More granularity will be introduced at a later date for protocol types assigned to service types (c) and (d) which can be weighted to influence metrics. Tunnelled protocols may be viewed as separate flows during and after encapsulation, and would be attributed similar values unless transiting different 'trust' basis. ( See 'Trust' section. )

* Note: the author would like to express the desire to be able to tag traffic with a 16 character word rather than just DSCP / MPLS labels and hopes that with the increase in 'Service Orientated Architectures' that protocols such as the ones used by Tibco may be 'peered' in to by IPFIX based flow reporting for example. An application that could prefix or mark itself in the actual payload in clear text with a 'subject' which may be matched via something like FPM ( Flexible Packet Matching ) and treated uniquely by the network would be believed to be beneficial.

Control (Infrastructure) plane / Payload (Data) plane

As the 'Risk in a Box' framework views the nodes and services breakdown, the question is 'where do they fit?'. From a business context it is here that one may view the IP enabled organisation in two operational planes.

1. The "Payload" plane containing (b) - endpoint / business nodes and (d) data / payload services

2. The "Control" plane containing (a) transit / infrastructure nodes and (c) infrastructure services


The concept of 'trust' is to be applied to different IP segments and / or hosts based upon their overall IP reachability, posture, user / systems access and can be somewhat qualitative though needn't be.

There exists three trust domains that should be assigned by those knowledgeable of the organisations overall IT architecture:

1. Trusted ( e.g. internal only services and networks on which only trusted employees or systems operate upon, Intranet etc. )

2. Semi-Trusted

3. Un-Trusted ( e.g. Internet etc )

Many may disagree here and say that some if not all segments and hosts should be treated as 'un-trusted', however this is not the reality we find ourselves occupying and with 'defense in depth' strategies and layered security models, certain factors including cost, resources, technology and expertees dictate trade-offs such that hosts or networks are viewed in these categories or treated as such.

Connectedness and Importance (CI)

Value (CI) 0-1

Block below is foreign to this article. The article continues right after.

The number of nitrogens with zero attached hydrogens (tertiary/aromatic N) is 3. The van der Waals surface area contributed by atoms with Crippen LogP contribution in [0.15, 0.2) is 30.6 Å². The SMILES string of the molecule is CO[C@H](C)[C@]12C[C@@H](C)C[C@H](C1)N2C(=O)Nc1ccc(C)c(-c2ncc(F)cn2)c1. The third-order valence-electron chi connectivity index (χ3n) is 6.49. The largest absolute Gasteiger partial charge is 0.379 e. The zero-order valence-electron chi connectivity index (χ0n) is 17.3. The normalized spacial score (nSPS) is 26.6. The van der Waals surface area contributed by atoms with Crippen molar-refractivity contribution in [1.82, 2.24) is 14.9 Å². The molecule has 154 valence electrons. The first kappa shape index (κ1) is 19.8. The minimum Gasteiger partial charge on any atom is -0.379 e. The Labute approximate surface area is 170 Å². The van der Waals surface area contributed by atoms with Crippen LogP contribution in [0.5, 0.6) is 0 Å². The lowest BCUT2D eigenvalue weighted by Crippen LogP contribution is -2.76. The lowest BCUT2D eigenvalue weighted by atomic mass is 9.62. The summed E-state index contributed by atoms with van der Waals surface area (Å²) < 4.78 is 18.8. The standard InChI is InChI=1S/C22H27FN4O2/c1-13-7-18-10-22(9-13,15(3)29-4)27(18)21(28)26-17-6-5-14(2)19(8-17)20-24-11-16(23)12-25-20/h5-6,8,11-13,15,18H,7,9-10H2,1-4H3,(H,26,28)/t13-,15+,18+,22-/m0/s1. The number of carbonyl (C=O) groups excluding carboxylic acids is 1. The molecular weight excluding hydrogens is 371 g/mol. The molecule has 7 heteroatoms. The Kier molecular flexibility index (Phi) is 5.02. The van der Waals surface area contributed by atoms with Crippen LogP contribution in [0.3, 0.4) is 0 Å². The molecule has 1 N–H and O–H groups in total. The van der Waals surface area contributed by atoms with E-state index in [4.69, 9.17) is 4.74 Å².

Inherent in the degree of connectedness is indeed an intrinsic measure of value, but residing moreso in the context and frequency of transiting or terminating flows. This quantification applies more accurately to controlled or trusted organisational segments as only valid business traffic should exist on the aforementioned 'Control plane' and 'Payload plane'.

Entropy may be increased for nodes facing 'non-trusted' segments like the Internet, or Extranet paths that do not invoke rate-limiting or QOS when required.

Example argument: something like a 'flash crowd' to some piece of static content on a web server may not actually increase the value of an access/border gateway router or firewall that carries no real service of type (d) business product / service. It would however highlight a delta in traffic and a possible DOS ( Denial of Service ) condition to any other services that utilised that shared connectivity path such as external DNS resolution. Theoretically at any time the maximum number of flows either to or transiting a device is constrained by a combination of factors such as total IP host reachability, upstream bandwidth and resources in servicing such IP flows from a CPU, memory and hardware perspective. This may temporarily raise the importance metric enough to warrant attention or to highlight the need for certain corrective measures.

From the 'Control plane' it is possible to extract flow information regarding all endpoint IP enabled devices, their unique and common relationships, flow types and frequencies. This facilitation of flows highlights the importance of the 'Control plane' and the degree of connectedness is most easily, accurately and economically drawn from 'flow' enabled nodes of type (a). Flows may be garnered from nodes of type (b) with host agents such as Argus etc but can be platform specific and do not scale as easily. In future, off-box, auditable host flow records may be warranted / recommended. For more information about IPFIX or flows please view RFC 3917.

For the moment the concept of the number of flows transiting a node of type (a) shall give it increased value over an assigned base value. The additional value of the type (a) node shall be calculated by virtue of the number and frequency of type (c) and (d) flows with weightings being attributed accordingly. ( as they undoubtedly will differ per organisation and associated usage of non-standard or arbitrary high ports. This will be discussed in detail at a later stage and also depends upon positioning and trust values. )

Nodes of type (b), be they server or client may also be attributed a base value and assigned additional value by virtue of the number and frequency of type (c) and (d) flows they entertain. Naturally a server should host more sessions than a client, be they client to server authentication, server to server traffic, or server to database etc. Should a client side device be experiencing high volumes of *valid* traffic then it may highlight the actual importance of the function of that client machine be they user or automated sessions. This may also help to highlight devices that should be deemed as servers and treated as such or some other anomalous or non-acceptable/invalid use or traffic. There will always be exceptions to this rule.